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"Most chefs would go insane if they had to do anything else."
Interview with the Head Chef
At the end of my list of interview notes for Jacco Langelaar, my friend and one-time head chef from our time cooking together in Stockholm, I have a few cheesy, rapid-fire, questions to ask him. I put these here just in case this, my first interview for the newsletter, ended up an awkward disaster and I needed to get something, anything, from him to fashion an article from.
It turns out I didn’t need these final questions at all.
Nevertheless, in the spirit of covering all bases, I ask my favourite of them anyway. What, I wonder, is the one lesson he remembers another chef teaching him that he most values today?
“Well,” he begins, rubbing the exceptionally thick, long, dark beard he has had since the first day I met him seven years ago. “It happened years ago when I split mayonnaise in front of this chef called Erik.
“I was only young, and Erik looked at me and said ‘Jacco, you need to understand what is happening here’. My first reaction was to think, ‘what a dick’. But I’ll never forget it because when I got home I opened McGee [ed. he is referring to a book by Harold McGee called On Food and Cooking, a bible to cooks about the science of cooking] and I said to myself ‘this will never happen again’.”
I’m talking to Jacco over a very shaky WhatsApp video connection. He is sat outside the bed and breakfast he now runs with his partner in the Swedish countryside town of Särna. Behind him, I can just make out the yellow, wooden exterior, accented by gleaming white beams, of the building I recognise from Instagram that might be one of the most beautiful bed and breakfasts I have ever seen.
Readers of The Recovering Line Cook will be familiar with how much of my cooking career was spent in Stockholm, Sweden. This is why having Jacco as my first interview guest is such a thrill for me.
Jacco was there on my very first day working in Sweden, where we cooked together at Gastrologik in 2016. As soon as I met him, I knew this tall, Dutch chef with the remarkable beard was everything I dreamed of being as a cook. Efficient, confident, trusted by those around him. To watch him work was to imagine he had never not been this good. As though he simply appeared holding a case of knives once upon a time fully formed as the great chef he already was.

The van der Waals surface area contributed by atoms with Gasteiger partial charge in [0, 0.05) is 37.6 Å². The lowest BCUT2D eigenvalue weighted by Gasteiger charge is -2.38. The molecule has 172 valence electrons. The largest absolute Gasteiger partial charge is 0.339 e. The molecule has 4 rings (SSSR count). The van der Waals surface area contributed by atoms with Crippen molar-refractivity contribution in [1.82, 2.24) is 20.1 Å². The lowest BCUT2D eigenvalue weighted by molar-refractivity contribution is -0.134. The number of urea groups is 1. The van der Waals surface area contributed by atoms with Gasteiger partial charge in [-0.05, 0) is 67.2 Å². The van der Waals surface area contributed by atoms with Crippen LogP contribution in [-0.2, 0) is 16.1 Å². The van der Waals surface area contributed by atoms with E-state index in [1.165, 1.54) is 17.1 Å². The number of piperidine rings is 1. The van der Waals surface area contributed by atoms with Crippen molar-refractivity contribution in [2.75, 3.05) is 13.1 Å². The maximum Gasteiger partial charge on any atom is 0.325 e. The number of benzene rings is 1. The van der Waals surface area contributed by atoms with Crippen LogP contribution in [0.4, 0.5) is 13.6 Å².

Jacco was there on my last day as a cook in Sweden as well in 2020. By this point he had risen to the position of head chef at a place called Oaxen Slip, where I was a line cook.
We haven’t reached that part of our ongoing story in this newsletter yet. But let me give you a teaser. It was a beautiful place to work, a true home from home for me.
And it was people like Jacco that made it so.
Oaxen was the last restaurant kitchen Jacco worked in as well before opening his bed and breakfast.
But that is largely where the similarities in our story end.
Unlike me, he started cooking professionally in his late teens straight from school.
“When I told my school teacher that cooking was what I wanted to do,” Jacco says, “he immediately told me what a waste it would be. A waste of my capacity.
“But all that did was inspire me to go for it.”
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Jacco enrolled into cooking school aged 16, and eventually found a course that required only one day a week in class with the rest of the week learning on the job in a professional kitchen. But, it wasn’t yet the kind of kitchen he wanted to spend the rest of his career in.
“The first restaurant I worked in really taught me nothing. I was deep-frying as many schnitzels as I could in one go, thinking I was a cool chef, and drinking loads of beer every night. I felt like a cool kid, but I wouldn’t even eat at those places today.
“And then at some point I thought: I’ll either do this the rest of my life, or I’ll do this the rest of my life and try to get to a high level.”
He finished his training in Amsterdam aged 20, after which he cooked in what he describes as “smaller random towns” in the Netherlands. This included one restaurant that had just lost their Michelin star. This period, however, was tainted by disappointment for the young chef, and he had come to dislike the culture in the kitchens he had experienced so far.